In the spring, I posted about a fun class Lina took at The ROC, a wonderful center for homeschoolers, in the East Village. That class was led by Tinamarie Panyard, who is now Co-Director of Different Directions, a welcoming homeschooling collective in Midtown Manhattan. Tinamarie organized a Hanukkah party on Monday and I'm glad we attended.
This fall, Lina won a full scholarship (worth 25k) to an alternative kindergarten program, but we learned quickly it was too restrictive and inflexible to allow for joyful learning in a self-directed fashion. She was not comfortable being forced to sit in a half lotus position for hours on the rug and not be allowed to stretch out her legs in front of her. For 5 hours to pass on a school day and a 5 year old not be allowed to sing, dance, draw, build much, make music, play pretend or even talk to friends, that's pretty sad. Lina learns a lot through play, creative activities and exploring the outdoors. She is very intelligent, curious, social and happy and I would like her to stay that way.
Since September 2012, as members of the New York City Home Educators Alliance, we have had the pleasure of many fantastic experiences within the homeschooling community - with very bright, caring and creative parents and children. So, we decided to continue with fun classes, field trips and learning at home until Lina is 6 years old and then we will make a decision regarding the best option for first grade.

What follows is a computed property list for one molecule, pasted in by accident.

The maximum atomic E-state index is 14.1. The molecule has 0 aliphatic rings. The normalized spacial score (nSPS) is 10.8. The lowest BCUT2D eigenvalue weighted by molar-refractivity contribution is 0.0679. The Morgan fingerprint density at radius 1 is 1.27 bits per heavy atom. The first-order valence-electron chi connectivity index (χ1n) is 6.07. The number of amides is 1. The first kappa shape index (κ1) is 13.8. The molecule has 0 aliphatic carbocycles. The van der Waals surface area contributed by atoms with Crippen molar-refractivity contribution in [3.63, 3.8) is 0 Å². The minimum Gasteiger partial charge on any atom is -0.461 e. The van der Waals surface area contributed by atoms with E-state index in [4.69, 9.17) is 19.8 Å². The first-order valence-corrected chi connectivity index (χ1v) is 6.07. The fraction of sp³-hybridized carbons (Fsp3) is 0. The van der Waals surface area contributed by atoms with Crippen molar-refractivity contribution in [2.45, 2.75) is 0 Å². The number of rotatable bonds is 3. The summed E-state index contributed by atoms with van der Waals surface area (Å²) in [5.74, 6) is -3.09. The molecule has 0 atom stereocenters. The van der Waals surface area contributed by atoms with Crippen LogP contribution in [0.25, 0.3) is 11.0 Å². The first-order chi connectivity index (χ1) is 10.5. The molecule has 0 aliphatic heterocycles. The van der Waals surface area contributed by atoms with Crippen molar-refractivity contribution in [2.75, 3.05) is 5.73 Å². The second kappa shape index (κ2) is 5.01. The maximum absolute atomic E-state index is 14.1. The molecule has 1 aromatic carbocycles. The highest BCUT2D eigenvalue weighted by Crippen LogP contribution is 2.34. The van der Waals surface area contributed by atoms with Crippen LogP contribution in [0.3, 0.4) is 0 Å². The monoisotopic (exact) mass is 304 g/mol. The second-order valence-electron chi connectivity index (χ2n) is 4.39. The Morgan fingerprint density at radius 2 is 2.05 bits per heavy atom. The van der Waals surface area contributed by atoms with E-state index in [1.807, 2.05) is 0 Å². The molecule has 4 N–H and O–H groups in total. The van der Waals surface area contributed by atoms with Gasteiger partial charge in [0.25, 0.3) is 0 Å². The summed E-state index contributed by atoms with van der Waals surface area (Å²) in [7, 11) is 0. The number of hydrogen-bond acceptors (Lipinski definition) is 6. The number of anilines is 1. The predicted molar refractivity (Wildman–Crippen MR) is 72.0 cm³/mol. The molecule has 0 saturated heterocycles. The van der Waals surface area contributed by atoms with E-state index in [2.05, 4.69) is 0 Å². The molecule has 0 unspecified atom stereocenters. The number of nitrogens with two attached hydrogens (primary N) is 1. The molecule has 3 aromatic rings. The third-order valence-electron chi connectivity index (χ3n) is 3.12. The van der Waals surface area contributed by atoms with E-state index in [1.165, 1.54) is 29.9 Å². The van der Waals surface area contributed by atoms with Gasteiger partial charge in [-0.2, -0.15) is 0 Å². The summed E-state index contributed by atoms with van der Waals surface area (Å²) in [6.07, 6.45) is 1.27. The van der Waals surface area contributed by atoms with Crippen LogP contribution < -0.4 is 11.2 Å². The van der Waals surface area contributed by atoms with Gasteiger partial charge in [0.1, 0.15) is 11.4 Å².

We visited Different Directions Studios for the first time (which is located in a lovely red brick Victorian church) for a Hanukkah party this week, enjoyed greatly by children and parents. Lina is one quarter Jewish and thanks to this party she had three hours of hands-on learning about Hanukkah, including many first time experiences: spinning a dreidel and learning to play the game, eating a latke with sour cream, hunting for hidden gelt (chocolate coins) and watching the lighting of a menorah.
Of course, Midtown Manhattan is already decorated for Christmas:
It was nice to start off with a festive Hanukkah celebration, before the flurry of Christmas activities is upon us.